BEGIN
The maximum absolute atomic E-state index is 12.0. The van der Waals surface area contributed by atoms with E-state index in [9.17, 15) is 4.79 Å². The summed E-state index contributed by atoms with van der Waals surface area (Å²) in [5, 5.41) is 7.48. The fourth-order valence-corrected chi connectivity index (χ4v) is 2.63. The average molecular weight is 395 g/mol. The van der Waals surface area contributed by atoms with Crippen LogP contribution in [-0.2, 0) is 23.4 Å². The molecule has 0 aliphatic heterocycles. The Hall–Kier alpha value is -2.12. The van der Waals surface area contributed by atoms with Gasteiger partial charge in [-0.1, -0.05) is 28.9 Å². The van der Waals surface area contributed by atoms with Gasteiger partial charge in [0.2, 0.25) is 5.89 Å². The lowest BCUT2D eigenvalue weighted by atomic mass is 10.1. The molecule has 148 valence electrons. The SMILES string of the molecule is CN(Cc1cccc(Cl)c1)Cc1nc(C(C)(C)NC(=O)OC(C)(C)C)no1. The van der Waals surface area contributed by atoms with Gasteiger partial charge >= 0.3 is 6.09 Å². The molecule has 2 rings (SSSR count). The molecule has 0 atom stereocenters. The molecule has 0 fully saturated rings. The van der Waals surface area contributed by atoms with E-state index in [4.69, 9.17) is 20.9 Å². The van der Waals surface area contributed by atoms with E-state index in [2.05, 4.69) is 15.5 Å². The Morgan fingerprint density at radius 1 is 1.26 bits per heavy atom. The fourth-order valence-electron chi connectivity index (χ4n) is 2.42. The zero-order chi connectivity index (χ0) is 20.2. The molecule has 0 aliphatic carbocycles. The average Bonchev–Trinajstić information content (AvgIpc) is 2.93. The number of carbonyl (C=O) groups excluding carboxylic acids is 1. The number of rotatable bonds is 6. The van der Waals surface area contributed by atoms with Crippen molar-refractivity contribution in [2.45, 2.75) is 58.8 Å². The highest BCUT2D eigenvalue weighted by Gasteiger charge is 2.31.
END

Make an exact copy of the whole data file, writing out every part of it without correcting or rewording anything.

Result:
The maximum absolute atomic E-state index is 12.0. The van der Waals surface area contributed by atoms with E-state index in [9.17, 15) is 4.79 Å². The summed E-state index contributed by atoms with van der Waals surface area (Å²) in [5, 5.41) is 7.48. The fourth-order valence-corrected chi connectivity index (χ4v) is 2.63. The average molecular weight is 395 g/mol. The van der Waals surface area contributed by atoms with Crippen LogP contribution in [-0.2, 0) is 23.4 Å². The molecule has 0 aliphatic heterocycles. The Hall–Kier alpha value is -2.12. The van der Waals surface area contributed by atoms with Gasteiger partial charge in [-0.1, -0.05) is 28.9 Å². The van der Waals surface area contributed by atoms with Gasteiger partial charge in [0.2, 0.25) is 5.89 Å². The lowest BCUT2D eigenvalue weighted by atomic mass is 10.1. The molecule has 148 valence electrons. The SMILES string of the molecule is CN(Cc1cccc(Cl)c1)Cc1nc(C(C)(C)NC(=O)OC(C)(C)C)no1. The van der Waals surface area contributed by atoms with Gasteiger partial charge >= 0.3 is 6.09 Å². The molecule has 2 rings (SSSR count). The molecule has 0 atom stereocenters. The molecule has 0 fully saturated rings. The van der Waals surface area contributed by atoms with E-state index in [4.69, 9.17) is 20.9 Å². The van der Waals surface area contributed by atoms with E-state index in [2.05, 4.69) is 15.5 Å². The Morgan fingerprint density at radius 1 is 1.26 bits per heavy atom. The fourth-order valence-electron chi connectivity index (χ4n) is 2.42. The zero-order chi connectivity index (χ0) is 20.2. The molecule has 0 aliphatic carbocycles. The average Bonchev–Trinajstić information content (AvgIpc) is 2.93. The number of carbonyl (C=O) groups excluding carboxylic acids is 1. The number of rotatable bonds is 6. The van der Waals surface area contributed by atoms with Crippen molar-refractivity contribution in [2.45, 2.75) is 58.8 Å². The highest BCUT2D eigenvalue weighted by Gasteiger charge is 2.31.